What has the nature of corporations got to do with engineering?  A threat to the existence of corporations is, indirectly, a threat to the flourishing of engineering.  And a threat to the freedom, and conceivably the very existence, of corporations has arisen from one Rep. James McGovern of Massachusetts, who used his position in the U. S. House of Representatives last November to introduce a proposed 28th amendment to the Constitution.  Now, amendments to the Constitution are among the most difficult legislative objects to enact, because they require not only the approval of two-thirds of both the House and the Senate, but also three-fourths of the state legislatures.  So in practical terms, the proposed amendment is very likely to fall by the wayside before it could get within hailing distance of actually becoming law.  But even a small danger of a terrible tragedy is worth paying attention to, as students of engineering disasters know.

Why would passage of this amendment be so bad?  Because it revokes all the rights and freedoms reserved in the Constitution for the people, from anything you can conceivably call a “corporation.”  Individual “natural” persons would still have freedom of speech, the press, religion, and so on.  But two or more of them together, as long as such a grouping could be construed as a corporation, would be at the mercy of Congress, which could do anything it liked in terms of regulation:  prohibit any action, tax the entity to death, or even prohibit its very existence.

The alleged rationale for this amendment is the 2010 U. S. Supreme Court decision (Citizens United v. Federal Election Commission) that upheld the right of corporations to make political expenditures.  In the view of some, this decision gave too much power to deep-pocketed corporations, which can now buy political ads with impunity.  While there are deep and serious problems with the way political campaigns are funded in the U. S., the cure proposed by Rep. McGovern would be a great deal worse than the disease.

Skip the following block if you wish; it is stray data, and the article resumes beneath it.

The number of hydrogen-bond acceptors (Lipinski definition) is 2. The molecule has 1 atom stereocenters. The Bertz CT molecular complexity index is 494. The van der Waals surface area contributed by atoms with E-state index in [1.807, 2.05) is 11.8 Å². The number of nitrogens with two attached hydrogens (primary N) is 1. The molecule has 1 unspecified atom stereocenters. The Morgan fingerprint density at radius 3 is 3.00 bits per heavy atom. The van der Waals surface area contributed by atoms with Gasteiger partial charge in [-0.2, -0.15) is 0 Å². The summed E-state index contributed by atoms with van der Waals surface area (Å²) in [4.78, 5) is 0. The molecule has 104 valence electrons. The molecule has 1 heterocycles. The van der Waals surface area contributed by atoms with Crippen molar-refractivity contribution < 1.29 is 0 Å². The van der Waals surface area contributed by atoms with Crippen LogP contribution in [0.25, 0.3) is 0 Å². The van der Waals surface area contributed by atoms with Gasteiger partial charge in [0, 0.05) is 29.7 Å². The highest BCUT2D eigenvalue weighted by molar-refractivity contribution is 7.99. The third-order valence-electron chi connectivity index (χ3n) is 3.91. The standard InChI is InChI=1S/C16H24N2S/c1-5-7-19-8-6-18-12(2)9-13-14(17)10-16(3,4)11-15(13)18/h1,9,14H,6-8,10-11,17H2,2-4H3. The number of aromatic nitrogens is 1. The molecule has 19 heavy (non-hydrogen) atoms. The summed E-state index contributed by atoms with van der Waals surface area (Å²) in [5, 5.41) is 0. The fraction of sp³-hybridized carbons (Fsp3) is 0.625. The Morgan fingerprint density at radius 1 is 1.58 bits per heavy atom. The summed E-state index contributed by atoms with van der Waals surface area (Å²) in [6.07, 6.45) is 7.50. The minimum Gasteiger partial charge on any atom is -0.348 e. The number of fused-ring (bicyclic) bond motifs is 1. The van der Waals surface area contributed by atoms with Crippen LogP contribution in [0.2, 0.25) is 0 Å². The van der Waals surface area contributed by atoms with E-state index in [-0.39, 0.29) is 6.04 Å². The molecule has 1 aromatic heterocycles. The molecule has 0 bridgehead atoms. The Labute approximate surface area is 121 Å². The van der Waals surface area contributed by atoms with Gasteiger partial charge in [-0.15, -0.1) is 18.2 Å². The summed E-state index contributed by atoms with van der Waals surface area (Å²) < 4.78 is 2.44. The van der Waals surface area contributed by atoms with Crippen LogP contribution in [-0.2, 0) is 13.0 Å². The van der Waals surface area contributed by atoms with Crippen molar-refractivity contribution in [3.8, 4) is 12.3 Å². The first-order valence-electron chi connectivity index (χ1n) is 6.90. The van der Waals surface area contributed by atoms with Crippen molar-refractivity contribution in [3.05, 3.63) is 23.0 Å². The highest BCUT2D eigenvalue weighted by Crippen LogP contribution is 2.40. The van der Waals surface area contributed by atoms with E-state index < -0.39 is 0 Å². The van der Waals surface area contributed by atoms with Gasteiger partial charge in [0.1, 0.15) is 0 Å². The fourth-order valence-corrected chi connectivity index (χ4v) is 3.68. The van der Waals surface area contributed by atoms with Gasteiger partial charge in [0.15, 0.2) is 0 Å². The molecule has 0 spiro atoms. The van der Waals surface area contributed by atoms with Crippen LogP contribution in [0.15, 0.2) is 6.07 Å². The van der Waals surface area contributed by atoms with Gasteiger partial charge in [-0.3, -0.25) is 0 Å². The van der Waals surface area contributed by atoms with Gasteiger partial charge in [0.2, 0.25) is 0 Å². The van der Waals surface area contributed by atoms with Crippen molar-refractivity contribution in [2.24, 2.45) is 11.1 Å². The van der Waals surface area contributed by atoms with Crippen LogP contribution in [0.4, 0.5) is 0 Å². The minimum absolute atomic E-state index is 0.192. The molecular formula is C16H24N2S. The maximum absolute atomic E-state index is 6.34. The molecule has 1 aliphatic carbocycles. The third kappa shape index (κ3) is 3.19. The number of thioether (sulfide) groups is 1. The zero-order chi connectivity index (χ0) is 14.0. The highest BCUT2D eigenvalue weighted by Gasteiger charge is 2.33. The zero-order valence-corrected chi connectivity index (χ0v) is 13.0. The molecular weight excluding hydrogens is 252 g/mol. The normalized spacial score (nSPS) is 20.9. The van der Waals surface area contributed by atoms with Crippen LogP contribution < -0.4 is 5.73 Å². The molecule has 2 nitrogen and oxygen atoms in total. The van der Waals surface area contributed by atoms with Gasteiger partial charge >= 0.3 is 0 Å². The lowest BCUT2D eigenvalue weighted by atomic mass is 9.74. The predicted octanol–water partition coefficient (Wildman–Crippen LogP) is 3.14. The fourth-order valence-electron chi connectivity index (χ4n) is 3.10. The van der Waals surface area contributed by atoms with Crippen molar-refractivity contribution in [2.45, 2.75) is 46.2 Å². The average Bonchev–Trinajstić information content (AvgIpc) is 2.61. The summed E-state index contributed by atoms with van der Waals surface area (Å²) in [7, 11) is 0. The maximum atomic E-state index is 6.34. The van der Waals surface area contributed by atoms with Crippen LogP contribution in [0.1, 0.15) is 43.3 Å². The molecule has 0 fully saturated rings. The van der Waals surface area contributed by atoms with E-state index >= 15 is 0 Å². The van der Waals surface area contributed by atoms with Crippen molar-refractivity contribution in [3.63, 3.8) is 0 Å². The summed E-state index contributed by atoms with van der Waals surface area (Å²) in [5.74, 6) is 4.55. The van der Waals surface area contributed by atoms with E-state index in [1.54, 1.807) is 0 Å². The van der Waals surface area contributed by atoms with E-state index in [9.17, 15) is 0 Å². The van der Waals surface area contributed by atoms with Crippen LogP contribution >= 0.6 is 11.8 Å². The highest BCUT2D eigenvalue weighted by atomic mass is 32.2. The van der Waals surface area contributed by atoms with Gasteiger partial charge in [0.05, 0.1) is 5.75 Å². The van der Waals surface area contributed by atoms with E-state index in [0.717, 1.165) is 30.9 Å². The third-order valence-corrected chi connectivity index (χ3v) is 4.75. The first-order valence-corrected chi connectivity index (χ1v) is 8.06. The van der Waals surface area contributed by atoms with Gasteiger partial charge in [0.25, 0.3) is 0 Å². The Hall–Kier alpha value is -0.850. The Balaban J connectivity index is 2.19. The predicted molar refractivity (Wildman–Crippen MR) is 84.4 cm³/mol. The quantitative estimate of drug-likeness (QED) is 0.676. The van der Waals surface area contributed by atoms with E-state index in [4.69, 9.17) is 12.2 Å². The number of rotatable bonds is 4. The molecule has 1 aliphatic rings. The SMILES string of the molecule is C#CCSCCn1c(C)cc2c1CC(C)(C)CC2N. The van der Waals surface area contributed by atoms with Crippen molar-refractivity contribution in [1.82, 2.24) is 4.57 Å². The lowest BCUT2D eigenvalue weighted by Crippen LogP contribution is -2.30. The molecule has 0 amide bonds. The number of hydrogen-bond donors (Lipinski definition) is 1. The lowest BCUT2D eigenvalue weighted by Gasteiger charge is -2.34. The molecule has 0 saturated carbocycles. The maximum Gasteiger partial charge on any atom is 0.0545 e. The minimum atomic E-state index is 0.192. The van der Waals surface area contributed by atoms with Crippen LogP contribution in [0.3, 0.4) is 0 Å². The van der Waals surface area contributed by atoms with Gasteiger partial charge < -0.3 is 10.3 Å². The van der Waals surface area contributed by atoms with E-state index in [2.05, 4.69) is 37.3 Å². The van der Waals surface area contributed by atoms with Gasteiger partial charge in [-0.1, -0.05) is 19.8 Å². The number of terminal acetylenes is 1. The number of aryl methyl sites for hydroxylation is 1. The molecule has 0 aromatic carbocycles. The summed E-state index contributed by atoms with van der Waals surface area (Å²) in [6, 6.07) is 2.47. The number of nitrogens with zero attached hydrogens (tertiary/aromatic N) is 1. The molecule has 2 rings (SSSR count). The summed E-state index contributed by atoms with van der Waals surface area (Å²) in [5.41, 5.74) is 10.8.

Just to give a specific example, consider this blog you are reading.  It is appearing through the courtesy of one of the largest corporations in the U. S.:  Google.  While I as an individual am venting my opinion on what Rep. McGovern is doing, it is the corporation known as Google which is actually putting my words out there for other people to read.  If the proposed 28th amendment became law and Congress took a dislike to anything—anything at all—that anybody said in any blog that Google puts online, there would be no obstacle whatsoever to stop Congress from passing a law that gave Rep. McGovern’s office censorship rights over everything Google does.  While there is a clause in the amendment that says nothing shall be construed to limit the “people’s” rights, the word “people” is explicitly defined in the previous clause to exclude corporations.  Because posting all those blogs is a corporate act—you can’t find the one individual at Google solely responsible for operating—it is not protected by that construal clause, and out it goes if Congress wills.

This matter came to my attention in a column written by George Will, and he has plenty of other examples of what havoc could result from the proposed amendment.  This proposal is only the latest in a series of unwise and intemperate actions that seem to be getting more frequent in Washington.

Freedom, though vitally important in a democracy, is not an absolute foundational right.  The enjoyment of freedom, for engineers as for everyone else, comes with the obligation to use freedom responsibly.  For engineers, this means thinking about the consequences of actions and projects that affect other people.  For legislators such as Rep. McGovern, it means considering the larger consequences of one’s proposed legislation, and how it could cause problems much worse than the original one it was designed to solve.  We can thank the wise and prudent framers of the original Constitution that they made the amendment process as difficult and cumbersome as it is.  It is hard enough to block ultimately frivolous and inimical proposals such as Rep. McGovern’s, but straightforward enough to allow enactment of changes for which there is sufficient national consensus.  But the fact that even one duly elected member of Congress could be so shortsighted and imprudent as to propose the de-personalizing of all corporations is a bad sign that wisdom and prudence are getting in short supply.

Sources:  George Will’s syndicated column on May 6, 2012 was entitled “Taking a Scythe to the Bill of Rights,” and can be found at many media outlets, for example—-taking-scythe-bill-rights.html.  Rep. McGovern’s own explanation of his reasoning can be found at the website, which also has a link to the text of the proposed amendment.